This is completely unacceptable. This sort of functionality should be in the main UI and it should be possible to disable it with one click, permanently.

[1] https://blog.mozilla.org/data/2017/06/05/measuring-search-in...

[2] https://wiki.mozilla.org/Firefox/Shield - generalized engine for running "study" recipes.


Shield Studies are in the "Privacy & Security" settings: "Allow Firefox to install and run studies"

"Follow On Search" is AFAIK controlled by the Telemetry settings in the same dialog in "Privacy & Security".

ignore one's updating preferences

Are you sure? They're add-ons, so they should follow the add-on update preferences. Given that aushelper apparently does nothing aside from modify the update URL to include info whether the system is affected by some bug, it's hard to see how it wouldn't respect the settings.


While I understand you not wanting Mozilla to be able to push urgent patches, this is (in my) opinion necessary in sufficently serious cases. Imagine a remote code execution hole in Firefox, being actively attacked through ad networks. In that situation, every minute counts, and an attack could perform serious damage.


"The road to hell is paved with good intentions."

It's not about denying Mozilla an option of pushing zero-day patches. It's about the fact that it's a built-in always-on _concealed_ feature.


The source code is public, there's probably been a blog post about it, there's an about-page for it, and there actually is a setting for it in the main-UI.

I really don't see how it's particularly concealed. If they actually tried to conceal it, you would not know about it at all.


Why are those concerned with privacy "freaks", but those concerned about performance "buffs"? As a person who cares about privacy I find this a bit offensive and it's not helping the privacy debate.

Nice article otherwise and I have to congratulate the web designer - what a beautiful, readable site!


i meant no offense - i used the term "freaks" because a lot of people who don't give a crap about privacy may consider us 'privacy freaks' - sine the article is about privacy however, i think it's obvious that it's just a poke in the ribs, if you will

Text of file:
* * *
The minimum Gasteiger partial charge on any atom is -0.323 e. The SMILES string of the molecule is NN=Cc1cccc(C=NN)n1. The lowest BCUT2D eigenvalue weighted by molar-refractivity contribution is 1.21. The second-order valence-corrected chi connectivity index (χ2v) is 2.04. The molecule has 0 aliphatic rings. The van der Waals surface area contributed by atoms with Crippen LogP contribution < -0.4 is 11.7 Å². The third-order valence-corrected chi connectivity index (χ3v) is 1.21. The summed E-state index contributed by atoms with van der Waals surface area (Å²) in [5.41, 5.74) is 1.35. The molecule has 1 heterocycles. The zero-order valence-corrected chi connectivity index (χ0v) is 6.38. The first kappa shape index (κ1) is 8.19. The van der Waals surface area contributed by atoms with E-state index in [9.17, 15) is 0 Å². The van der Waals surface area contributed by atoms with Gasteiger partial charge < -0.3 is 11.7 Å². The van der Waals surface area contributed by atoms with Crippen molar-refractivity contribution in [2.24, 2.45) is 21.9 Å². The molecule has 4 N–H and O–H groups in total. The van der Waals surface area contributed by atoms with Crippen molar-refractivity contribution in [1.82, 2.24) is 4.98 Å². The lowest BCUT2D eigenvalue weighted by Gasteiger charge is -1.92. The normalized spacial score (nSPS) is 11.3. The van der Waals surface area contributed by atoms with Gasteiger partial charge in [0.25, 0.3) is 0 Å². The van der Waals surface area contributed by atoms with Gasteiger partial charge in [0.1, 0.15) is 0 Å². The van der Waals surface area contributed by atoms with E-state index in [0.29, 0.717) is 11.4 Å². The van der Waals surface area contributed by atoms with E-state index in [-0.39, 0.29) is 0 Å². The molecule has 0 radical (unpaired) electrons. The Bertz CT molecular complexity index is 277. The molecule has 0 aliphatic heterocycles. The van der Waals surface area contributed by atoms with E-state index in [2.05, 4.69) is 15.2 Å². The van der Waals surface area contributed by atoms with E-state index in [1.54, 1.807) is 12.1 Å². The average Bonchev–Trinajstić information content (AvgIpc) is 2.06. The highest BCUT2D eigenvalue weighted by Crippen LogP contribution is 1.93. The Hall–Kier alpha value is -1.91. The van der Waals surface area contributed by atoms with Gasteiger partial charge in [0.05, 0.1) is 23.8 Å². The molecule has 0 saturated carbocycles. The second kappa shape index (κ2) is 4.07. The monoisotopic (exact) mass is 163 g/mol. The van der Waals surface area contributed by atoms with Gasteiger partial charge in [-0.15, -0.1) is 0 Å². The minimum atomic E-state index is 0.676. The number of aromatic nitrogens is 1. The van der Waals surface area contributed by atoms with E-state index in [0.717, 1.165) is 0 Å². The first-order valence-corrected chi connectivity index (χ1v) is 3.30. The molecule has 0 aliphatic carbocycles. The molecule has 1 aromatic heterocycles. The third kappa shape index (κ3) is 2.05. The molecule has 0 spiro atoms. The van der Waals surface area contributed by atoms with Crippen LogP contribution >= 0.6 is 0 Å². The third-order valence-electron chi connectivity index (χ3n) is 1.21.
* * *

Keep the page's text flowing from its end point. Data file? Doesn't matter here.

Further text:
gotta love the fact that guide for privacy freaks is served via plain http :)


While searching on github for more user.js privacy and security hardening modifications (https://github.com/search?q=%22user.js%22&type=Repositories ) i've added https://raw.githubusercontent.com/CHEF-KOCH/NSABlocklist/mas... to uBlock. take that NSA!

Also check out https://www.privacy-handbuch.de/handbuch_21.htm for more interesting firefox modifications (german site).


I like a lot of the suggestions in the article and the comments here but at the same I feel like attempting to evade is a battle already lost.

Ruining the analytics is a better tactic in my opinion. Flood the tracking with useless data


Nice, I haven't seen uMatrix before (I user uBlock) and I'm used to use NoScript. NoScript is kind of "complex" to use and many website will not work or require a lot of setup to make videos or other media running. with uMatrix it seems a bit easier.


Very thorough and useful, thank you!

A non-firefox-related but privacy addition I will suggest is a strong hosts file [1]

[1]: http://someonewhocares.org/hosts/


The one thing I'd like configurable in FF Quantum is the amount of processes it spawns. I run Selenium tests and if I choose to run five or six instances I end up with two dozen processes. Fucking hell.


But it is configurable!

Preferences > General > Performance > Uncheck the box next to Use recommended performance settings.

You will then be able to change the following settings:

- Use hardware acceleration when available

- Content process limit


Nope, that doesn't work. I have it at one (default) and it's still spawning too many processes. I guess it's part of how things work now with FF. You get a snappier experience in exchange of higher memory usage because it's multitasking. If only we could turn that thing off.


My bad, sorry... What about this, from [1,2]?